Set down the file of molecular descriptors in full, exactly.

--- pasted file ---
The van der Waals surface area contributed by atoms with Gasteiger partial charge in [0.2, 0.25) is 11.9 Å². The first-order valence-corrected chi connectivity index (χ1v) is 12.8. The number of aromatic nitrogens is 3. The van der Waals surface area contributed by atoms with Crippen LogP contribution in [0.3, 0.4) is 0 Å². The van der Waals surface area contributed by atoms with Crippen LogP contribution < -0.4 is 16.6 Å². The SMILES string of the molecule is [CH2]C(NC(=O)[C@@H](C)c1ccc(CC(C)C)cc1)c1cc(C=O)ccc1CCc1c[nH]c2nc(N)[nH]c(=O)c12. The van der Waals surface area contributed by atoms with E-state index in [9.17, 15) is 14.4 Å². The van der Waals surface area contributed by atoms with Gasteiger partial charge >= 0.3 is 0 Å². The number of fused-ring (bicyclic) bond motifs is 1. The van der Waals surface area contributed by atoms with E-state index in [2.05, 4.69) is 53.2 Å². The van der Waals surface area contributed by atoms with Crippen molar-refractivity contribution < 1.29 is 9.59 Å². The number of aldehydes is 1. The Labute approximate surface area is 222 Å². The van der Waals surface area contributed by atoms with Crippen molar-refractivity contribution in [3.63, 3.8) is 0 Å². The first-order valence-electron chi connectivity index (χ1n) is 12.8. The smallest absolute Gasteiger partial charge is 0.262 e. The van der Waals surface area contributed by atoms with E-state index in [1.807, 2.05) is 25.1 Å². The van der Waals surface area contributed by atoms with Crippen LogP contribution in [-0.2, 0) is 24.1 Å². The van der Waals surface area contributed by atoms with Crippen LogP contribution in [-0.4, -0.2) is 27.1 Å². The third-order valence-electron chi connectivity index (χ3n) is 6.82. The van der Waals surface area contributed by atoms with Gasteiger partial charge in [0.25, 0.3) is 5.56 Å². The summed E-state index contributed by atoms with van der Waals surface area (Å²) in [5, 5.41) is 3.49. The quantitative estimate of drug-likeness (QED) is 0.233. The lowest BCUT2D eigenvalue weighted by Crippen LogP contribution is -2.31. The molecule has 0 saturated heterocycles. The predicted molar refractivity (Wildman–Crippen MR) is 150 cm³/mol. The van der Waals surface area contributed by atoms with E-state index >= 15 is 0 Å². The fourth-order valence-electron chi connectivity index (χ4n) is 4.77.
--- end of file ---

The van der Waals surface area contributed by atoms with Gasteiger partial charge in [0.2, 0.25) is 11.9 Å². The first-order valence-corrected chi connectivity index (χ1v) is 12.8. The number of aromatic nitrogens is 3. The van der Waals surface area contributed by atoms with Crippen LogP contribution in [0.3, 0.4) is 0 Å². The van der Waals surface area contributed by atoms with Crippen LogP contribution < -0.4 is 16.6 Å². The SMILES string of the molecule is [CH2]C(NC(=O)[C@@H](C)c1ccc(CC(C)C)cc1)c1cc(C=O)ccc1CCc1c[nH]c2nc(N)[nH]c(=O)c12. The van der Waals surface area contributed by atoms with E-state index in [9.17, 15) is 14.4 Å². The van der Waals surface area contributed by atoms with Gasteiger partial charge >= 0.3 is 0 Å². The number of fused-ring (bicyclic) bond motifs is 1. The van der Waals surface area contributed by atoms with E-state index in [2.05, 4.69) is 53.2 Å². The van der Waals surface area contributed by atoms with Crippen molar-refractivity contribution < 1.29 is 9.59 Å². The number of aldehydes is 1. The Labute approximate surface area is 222 Å². The van der Waals surface area contributed by atoms with Crippen molar-refractivity contribution in [3.63, 3.8) is 0 Å². The first-order valence-electron chi connectivity index (χ1n) is 12.8. The smallest absolute Gasteiger partial charge is 0.262 e. The van der Waals surface area contributed by atoms with E-state index in [1.807, 2.05) is 25.1 Å². The van der Waals surface area contributed by atoms with Crippen LogP contribution in [-0.2, 0) is 24.1 Å². The van der Waals surface area contributed by atoms with Crippen LogP contribution in [-0.4, -0.2) is 27.1 Å². The third-order valence-electron chi connectivity index (χ3n) is 6.82. The van der Waals surface area contributed by atoms with Gasteiger partial charge in [0.25, 0.3) is 5.56 Å². The summed E-state index contributed by atoms with van der Waals surface area (Å²) in [5, 5.41) is 3.49. The quantitative estimate of drug-likeness (QED) is 0.233. The lowest BCUT2D eigenvalue weighted by Crippen LogP contribution is -2.31. The molecule has 0 saturated heterocycles. The predicted molar refractivity (Wildman–Crippen MR) is 150 cm³/mol. The van der Waals surface area contributed by atoms with E-state index >= 15 is 0 Å². The fourth-order valence-electron chi connectivity index (χ4n) is 4.77.